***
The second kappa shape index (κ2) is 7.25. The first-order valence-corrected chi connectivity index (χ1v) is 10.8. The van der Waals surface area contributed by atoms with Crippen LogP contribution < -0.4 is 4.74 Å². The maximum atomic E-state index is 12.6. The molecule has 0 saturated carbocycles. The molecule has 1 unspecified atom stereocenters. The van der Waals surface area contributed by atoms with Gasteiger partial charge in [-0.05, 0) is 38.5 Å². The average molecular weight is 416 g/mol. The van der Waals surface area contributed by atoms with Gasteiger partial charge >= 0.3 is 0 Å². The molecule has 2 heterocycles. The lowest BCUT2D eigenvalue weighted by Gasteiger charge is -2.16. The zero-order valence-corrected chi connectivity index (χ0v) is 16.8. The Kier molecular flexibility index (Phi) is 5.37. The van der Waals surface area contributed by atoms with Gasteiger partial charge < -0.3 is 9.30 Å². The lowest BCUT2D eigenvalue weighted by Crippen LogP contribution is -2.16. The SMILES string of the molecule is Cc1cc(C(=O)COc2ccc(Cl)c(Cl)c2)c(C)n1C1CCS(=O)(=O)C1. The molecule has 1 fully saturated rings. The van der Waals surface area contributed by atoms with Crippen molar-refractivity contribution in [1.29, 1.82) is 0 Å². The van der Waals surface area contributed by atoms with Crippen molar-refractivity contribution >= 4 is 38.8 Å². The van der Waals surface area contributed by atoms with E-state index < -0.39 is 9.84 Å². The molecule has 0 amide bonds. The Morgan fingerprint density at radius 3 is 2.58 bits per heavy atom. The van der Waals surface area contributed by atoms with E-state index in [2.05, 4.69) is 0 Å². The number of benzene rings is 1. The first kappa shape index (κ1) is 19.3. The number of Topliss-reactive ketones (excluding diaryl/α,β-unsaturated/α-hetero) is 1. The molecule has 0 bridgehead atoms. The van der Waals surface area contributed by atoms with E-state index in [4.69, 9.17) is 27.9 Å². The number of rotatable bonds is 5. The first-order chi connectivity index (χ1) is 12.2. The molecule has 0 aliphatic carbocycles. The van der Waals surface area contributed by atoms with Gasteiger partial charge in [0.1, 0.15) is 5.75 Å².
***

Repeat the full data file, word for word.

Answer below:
The second kappa shape index (κ2) is 7.25. The first-order valence-corrected chi connectivity index (χ1v) is 10.8. The van der Waals surface area contributed by atoms with Crippen LogP contribution < -0.4 is 4.74 Å². The maximum atomic E-state index is 12.6. The molecule has 0 saturated carbocycles. The molecule has 1 unspecified atom stereocenters. The van der Waals surface area contributed by atoms with Gasteiger partial charge in [-0.05, 0) is 38.5 Å². The average molecular weight is 416 g/mol. The van der Waals surface area contributed by atoms with Gasteiger partial charge >= 0.3 is 0 Å². The molecule has 2 heterocycles. The lowest BCUT2D eigenvalue weighted by Gasteiger charge is -2.16. The zero-order valence-corrected chi connectivity index (χ0v) is 16.8. The Kier molecular flexibility index (Phi) is 5.37. The van der Waals surface area contributed by atoms with Gasteiger partial charge < -0.3 is 9.30 Å². The lowest BCUT2D eigenvalue weighted by Crippen LogP contribution is -2.16. The SMILES string of the molecule is Cc1cc(C(=O)COc2ccc(Cl)c(Cl)c2)c(C)n1C1CCS(=O)(=O)C1. The molecule has 1 fully saturated rings. The van der Waals surface area contributed by atoms with Crippen molar-refractivity contribution in [1.29, 1.82) is 0 Å². The van der Waals surface area contributed by atoms with Crippen molar-refractivity contribution >= 4 is 38.8 Å². The van der Waals surface area contributed by atoms with E-state index < -0.39 is 9.84 Å². The molecule has 0 amide bonds. The Morgan fingerprint density at radius 3 is 2.58 bits per heavy atom. The van der Waals surface area contributed by atoms with E-state index in [2.05, 4.69) is 0 Å². The number of benzene rings is 1. The first kappa shape index (κ1) is 19.3. The number of Topliss-reactive ketones (excluding diaryl/α,β-unsaturated/α-hetero) is 1. The molecule has 0 bridgehead atoms. The van der Waals surface area contributed by atoms with E-state index in [4.69, 9.17) is 27.9 Å². The number of rotatable bonds is 5. The first-order chi connectivity index (χ1) is 12.2. The molecule has 0 aliphatic carbocycles. The van der Waals surface area contributed by atoms with Gasteiger partial charge in [0.1, 0.15) is 5.75 Å².